Which is the best option for you?
Most people either find the automatic update/install option the most convenient, or simply don’t even think about it. If you are in any doubt, this is the safest and simplest choice.
You may wish to select the middle two options if you find the automatic downloads too much of a hassle, for example if they clog up your internet connection or if they make your computer take too long to shut down (which can be a pain if you are using a machine at work and need to get out of the office quickly!)
Sometimes a particular update causes problems with third party-software. For example, an update to the Windows Media Player caused problems with an independent program used for streaming video to a TV set. In cases like this, you might want to take more control of which downloads to install and which to skip.
If you keep up to date with technology websites, you may decide it’s worth waiting a couple of days before installing new updates to find out if there are any compatibility problems. For example, a recent update to Windows caused users of the popular ZoneAlarm firewall to lose internet access. The big drawback to this is that the first couple of days after a security update comes out is the time you are most vulnerable to attack. That’s because hackers can look at the technical information behind the update and figure out more about the loophole it is intended to close.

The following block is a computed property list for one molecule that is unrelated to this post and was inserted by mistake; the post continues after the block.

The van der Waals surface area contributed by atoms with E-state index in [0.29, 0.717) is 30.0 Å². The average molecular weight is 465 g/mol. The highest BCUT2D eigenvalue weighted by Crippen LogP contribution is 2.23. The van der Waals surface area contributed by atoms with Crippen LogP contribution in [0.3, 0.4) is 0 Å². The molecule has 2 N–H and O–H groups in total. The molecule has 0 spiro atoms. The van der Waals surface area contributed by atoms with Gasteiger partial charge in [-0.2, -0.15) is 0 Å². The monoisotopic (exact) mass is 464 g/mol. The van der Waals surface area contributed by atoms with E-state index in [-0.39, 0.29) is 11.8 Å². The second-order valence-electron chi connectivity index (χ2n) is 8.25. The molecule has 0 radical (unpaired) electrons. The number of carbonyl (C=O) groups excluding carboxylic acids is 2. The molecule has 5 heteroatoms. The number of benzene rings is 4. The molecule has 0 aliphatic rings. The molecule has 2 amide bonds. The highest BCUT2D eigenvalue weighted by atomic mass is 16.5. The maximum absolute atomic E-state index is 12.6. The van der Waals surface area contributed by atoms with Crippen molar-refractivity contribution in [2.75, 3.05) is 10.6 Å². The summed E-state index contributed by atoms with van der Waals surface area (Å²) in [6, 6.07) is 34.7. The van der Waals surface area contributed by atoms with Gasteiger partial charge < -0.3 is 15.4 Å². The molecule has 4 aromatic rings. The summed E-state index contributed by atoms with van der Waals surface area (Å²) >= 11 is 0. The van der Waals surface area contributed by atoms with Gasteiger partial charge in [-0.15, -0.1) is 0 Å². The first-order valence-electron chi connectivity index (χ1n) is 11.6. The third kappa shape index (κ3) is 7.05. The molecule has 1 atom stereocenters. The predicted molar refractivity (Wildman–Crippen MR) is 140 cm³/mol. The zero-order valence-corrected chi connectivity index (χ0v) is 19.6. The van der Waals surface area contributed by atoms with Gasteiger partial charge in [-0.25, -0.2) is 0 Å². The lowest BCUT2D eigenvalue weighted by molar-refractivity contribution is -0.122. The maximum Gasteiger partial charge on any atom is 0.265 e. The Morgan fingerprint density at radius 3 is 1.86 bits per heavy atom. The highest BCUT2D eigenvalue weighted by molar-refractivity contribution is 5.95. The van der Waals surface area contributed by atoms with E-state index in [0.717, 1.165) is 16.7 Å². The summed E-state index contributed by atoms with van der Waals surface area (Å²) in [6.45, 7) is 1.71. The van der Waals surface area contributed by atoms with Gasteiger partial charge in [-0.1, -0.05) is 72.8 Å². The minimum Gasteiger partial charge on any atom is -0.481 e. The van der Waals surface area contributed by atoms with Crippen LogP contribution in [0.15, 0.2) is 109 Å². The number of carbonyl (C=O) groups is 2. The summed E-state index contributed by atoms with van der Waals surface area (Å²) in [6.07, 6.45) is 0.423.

If you want complete control of your computer, turning automatic updates off completely could be the best option. But this is really only viable for people who are very confident and are prepared to keep up-to-date and check the Windows Update site regularly.